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Millennials are connected and collaborative – Here’s how to capitalize on these valuable tendencies.

The millennial generation, now cascading into employment, will shape the world of work for years to come. Right now, only 7% of corporate America is “Millennials.” Over the next 12 years, that number will rise to 75%!

This is the future of your work and your organization—attracting and leveraging the best of these millennial workers is critical. Their career aspirations, attitudes about work, and knowledge of new technologies will define the culture of the 21st century workplace.

So how do you manage this burgeoning millennial generation? This is the generation of connection. Collaborative work isn’t part of the way they learn, it IS the way they learn.

As leaders, we need to create a more collaborative management approach that matches their approach and embodies connection, while still clearly focusing on the greater business goals. It’s about deciphering how this generation works and what connection and collaboration mean on a day-to-day, application level.

Getting to that level of granularity means understanding this audience from multiple perspectives. On the surface there are key differentiators with Millennials and the way they work.

  • Millennials are technologically savvy—they grew up with laptops, the internet, and iPhones. More importantly, tech shapes their work.
  • Millennials are first adopters—they embrace new concepts, ideas, and technology, rather than resist it.
  • Millennials are so well networked they are never truly alone.

However, the challenge with any group of employees within an organization is realizing that one approach won’t work across the board. Collaboration and connection may be part of the millennial DNA, but those qualities aren’t one size-fits-all. A tech savvy organization doesn’t just automatically connect with Millenials, let alone older employees.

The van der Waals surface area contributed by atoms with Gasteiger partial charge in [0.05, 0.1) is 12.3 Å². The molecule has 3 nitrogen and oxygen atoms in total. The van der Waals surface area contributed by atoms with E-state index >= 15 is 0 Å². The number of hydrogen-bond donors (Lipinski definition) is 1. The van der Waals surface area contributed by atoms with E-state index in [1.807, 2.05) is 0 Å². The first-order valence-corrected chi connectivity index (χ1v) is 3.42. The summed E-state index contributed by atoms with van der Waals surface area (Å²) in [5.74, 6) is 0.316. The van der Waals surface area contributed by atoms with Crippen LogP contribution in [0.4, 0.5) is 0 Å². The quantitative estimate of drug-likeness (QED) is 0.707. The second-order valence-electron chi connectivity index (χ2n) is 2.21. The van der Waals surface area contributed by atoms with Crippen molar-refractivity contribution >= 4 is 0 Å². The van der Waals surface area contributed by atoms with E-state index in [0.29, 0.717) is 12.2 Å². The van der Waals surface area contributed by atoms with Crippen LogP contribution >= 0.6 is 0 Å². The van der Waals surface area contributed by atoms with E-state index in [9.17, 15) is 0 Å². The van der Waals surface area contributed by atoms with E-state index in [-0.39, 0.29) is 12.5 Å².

Research out of USC echoes this idea, challenging leaders and organizations to address collaborative management by focusing on “how new technologies can change the nature of work for everyone, not just the younger generation.”

Leadership for the millennial generation is not that dramatically different—it’s still about understanding them better. It’s about uncovering unique desires for acceptance and connection and realizing how these desires may differ from their peers or from workers from a different generation.

There are concrete ways to ensure that Millennials are getting the most from your organization and that you’re getting the most from them.

  1. Encourage collaboration and provide clear, realistic roadmaps for growth and development.
  2. Really understand the personal and professional goals of connection and collaboration for each employee.
  3. Challenge millennial employees to communicate in different ways.
  4. Provide flexibility to cater to a new working environment that Millennials can both embrace and thrive in.
  5. Provide development opportunities. Millennials want to experience as much training as possible.
  6. Focus on building and measuring effectiveness around collaboration so you can create a sustainable approach to the aspects of work that matter most to Millennials.

It’s a new world and it’s changing rapidly, but it still comes down to relationships and understanding your people, no matter what decade they were born in.

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